This is funny, fast, even moving. While the ending is predictable (what else could it be after all?) the way it's worked up is not. A feel good movie for sure, but there is also a moral of the story. I don't know if the author of the director Anne Fletcher of The Proposal meant it, but for me it is: always keep an open mind on what life might bring to you from the most unexpected corners, and be ready to catch it on the fly.

European version DVD

US version

19 March 2013

Film review: Casablanca (1942), by Michael Curtiz, *****

Buy the poster by clicking here

Casablanca: a French colonial city during WW II: still governed by unoccupied Vichy France, with a daily flight to neutral Portugal, from where ships sailed regularly to America. A city easy to enter, but much harder to leave, especially if you're wanted by the Nazis. Such a man is Resistance leader Victor Laszlo (Paul Henreid), whose only hope is Rick Blaine (Humphrey Bogart), a cynical American in love with Victor's wife Ilsa (Ingrid Bergman), the ex-lover who broke his heart. Ilsa offers herself in exchange for Laszlo's transport out of the country and bitter Rick must decide what counts more...

The film is bursting with memorable quotes!


So much has been said about this film that it would be presumptuous of me to add anything. I will try to sum it all up in one question, however. Casablanca is about a fundamental choice some people have to make at some crucial point in their lives. The question this film leaves us with is a difficult one. What is more important: finding love or fighting for freedom?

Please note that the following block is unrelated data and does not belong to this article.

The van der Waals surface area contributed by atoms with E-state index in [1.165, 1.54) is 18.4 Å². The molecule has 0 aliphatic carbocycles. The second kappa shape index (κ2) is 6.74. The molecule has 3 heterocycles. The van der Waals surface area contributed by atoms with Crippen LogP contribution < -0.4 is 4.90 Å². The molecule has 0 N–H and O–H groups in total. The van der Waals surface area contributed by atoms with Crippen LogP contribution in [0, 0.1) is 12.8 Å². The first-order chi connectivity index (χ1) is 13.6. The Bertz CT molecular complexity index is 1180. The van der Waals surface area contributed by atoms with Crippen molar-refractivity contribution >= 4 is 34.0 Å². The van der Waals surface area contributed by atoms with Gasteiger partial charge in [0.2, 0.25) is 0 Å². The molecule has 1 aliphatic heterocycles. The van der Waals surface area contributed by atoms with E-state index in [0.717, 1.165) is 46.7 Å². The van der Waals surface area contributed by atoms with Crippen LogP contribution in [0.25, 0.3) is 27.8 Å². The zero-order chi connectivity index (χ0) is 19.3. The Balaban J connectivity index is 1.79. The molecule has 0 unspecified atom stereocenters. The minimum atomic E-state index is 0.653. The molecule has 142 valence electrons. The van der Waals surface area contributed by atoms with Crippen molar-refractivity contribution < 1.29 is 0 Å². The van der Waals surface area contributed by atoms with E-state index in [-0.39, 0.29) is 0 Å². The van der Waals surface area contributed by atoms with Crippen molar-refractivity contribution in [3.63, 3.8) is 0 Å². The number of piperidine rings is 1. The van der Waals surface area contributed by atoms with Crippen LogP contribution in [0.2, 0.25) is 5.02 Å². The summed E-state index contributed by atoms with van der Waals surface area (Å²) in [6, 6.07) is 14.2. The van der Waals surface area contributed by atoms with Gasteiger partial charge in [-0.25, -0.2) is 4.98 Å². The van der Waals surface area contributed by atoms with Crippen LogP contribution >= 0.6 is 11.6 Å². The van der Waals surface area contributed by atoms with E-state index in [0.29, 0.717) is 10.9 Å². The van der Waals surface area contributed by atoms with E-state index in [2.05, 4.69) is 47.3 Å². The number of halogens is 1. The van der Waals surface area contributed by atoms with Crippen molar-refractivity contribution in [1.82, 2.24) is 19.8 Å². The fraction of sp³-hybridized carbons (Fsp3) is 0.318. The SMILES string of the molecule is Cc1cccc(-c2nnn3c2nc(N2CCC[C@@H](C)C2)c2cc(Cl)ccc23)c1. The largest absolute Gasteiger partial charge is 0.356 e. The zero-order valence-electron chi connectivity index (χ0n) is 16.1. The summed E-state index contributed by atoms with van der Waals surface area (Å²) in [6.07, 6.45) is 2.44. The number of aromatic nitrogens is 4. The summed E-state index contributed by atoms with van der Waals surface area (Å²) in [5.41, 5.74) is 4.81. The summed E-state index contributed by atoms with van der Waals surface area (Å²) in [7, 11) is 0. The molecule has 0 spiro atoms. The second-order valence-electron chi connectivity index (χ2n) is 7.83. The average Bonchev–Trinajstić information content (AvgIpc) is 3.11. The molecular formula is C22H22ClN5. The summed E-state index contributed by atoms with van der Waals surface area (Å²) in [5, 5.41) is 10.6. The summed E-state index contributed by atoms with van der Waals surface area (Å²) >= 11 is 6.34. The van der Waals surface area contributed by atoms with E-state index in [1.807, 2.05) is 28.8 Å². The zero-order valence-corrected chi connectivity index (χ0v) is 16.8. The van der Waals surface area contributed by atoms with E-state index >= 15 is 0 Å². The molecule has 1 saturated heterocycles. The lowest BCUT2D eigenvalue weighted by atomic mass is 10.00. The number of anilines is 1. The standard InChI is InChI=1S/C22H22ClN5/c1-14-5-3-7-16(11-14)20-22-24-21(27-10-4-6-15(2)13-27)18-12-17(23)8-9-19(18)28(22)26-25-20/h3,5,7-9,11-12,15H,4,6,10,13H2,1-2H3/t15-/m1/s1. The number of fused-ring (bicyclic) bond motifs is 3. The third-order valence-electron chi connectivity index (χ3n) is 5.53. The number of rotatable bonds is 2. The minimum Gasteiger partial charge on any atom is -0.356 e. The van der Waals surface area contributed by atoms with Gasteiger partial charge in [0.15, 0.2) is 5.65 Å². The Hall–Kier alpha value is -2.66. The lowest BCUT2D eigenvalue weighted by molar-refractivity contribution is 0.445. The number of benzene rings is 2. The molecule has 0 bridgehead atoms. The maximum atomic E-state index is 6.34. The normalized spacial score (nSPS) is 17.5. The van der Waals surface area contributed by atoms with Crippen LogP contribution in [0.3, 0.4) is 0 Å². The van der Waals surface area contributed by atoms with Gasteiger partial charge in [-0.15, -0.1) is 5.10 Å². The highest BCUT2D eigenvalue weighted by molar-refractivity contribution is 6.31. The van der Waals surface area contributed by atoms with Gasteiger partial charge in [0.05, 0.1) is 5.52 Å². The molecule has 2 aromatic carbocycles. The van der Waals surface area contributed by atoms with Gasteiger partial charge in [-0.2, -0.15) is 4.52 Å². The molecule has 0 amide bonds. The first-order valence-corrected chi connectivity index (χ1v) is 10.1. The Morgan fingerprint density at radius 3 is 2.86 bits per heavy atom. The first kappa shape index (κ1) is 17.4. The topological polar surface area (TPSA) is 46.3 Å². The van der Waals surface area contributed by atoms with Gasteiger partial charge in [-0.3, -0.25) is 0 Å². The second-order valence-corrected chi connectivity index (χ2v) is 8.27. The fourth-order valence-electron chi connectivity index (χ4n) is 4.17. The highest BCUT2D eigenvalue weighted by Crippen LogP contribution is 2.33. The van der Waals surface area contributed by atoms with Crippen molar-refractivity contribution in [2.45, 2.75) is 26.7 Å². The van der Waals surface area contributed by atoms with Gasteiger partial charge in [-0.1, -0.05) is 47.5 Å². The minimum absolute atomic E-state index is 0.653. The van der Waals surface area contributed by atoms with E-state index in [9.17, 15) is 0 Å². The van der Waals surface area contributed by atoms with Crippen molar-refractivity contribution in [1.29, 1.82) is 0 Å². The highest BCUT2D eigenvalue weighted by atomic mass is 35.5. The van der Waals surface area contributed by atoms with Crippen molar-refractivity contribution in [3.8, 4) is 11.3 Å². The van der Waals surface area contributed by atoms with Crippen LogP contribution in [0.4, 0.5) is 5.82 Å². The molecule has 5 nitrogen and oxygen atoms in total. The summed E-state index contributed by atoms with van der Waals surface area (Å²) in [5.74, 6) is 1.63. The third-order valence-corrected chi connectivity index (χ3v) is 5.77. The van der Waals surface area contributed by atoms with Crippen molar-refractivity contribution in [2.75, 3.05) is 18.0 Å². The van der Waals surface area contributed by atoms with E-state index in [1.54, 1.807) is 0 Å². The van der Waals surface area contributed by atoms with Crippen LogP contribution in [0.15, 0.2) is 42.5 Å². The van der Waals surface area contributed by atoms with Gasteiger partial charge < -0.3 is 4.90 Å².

Rick, the eternal cynic who did not stick his neck out for anyone, chose to fight for freedom. I am not sure what I would have done. Perhaps I would have chosen love. Maybe I am a wimp, or maybe I take freedom too much for granted, as I never had to fight a war for it.

17 March 2013

Film review: Escape from Alcatraz (1979), by Don Siegel, *****


One of Clint Eastwood's two most important filmmaking mentors was Don Siegel (the other was Sergio Leone), who directed Eastwood in Dirty Harry, Coogan's Bluff, Two Mules for Sister Sara and this enigmatic, 1979 drama based on a true story about an escape from the island prison of Alcatraz. Eastwood plays a new convict who enters into a kind of mind game with the chilly warden (Patrick McGoohan) and organises a break leading into the treacherous waters off San Francisco. As jailbird movies go, this isn't just a grotty, unpleasant experience but a character-driven work with some haunting twists. --Tom Keogh for Amazon


This is a great movie that entertains with lots of suspense while telling the real story of three inmates who pulled off the only successful escape from the notorious Alcatraz prison.

Eastwood is his usual self: cool, smart and cynical to the extreme, but also human. Highly recommended. Other supporting actors contribute to a great film.

Buy your European disc here

Buy your American disc or instant video here (PAY ATTENTION NOT TO BUY REGION 2 DVD FOR US)

16 March 2013

Film review: The Burmese Harp (1956), by Kon Ichikawa, *****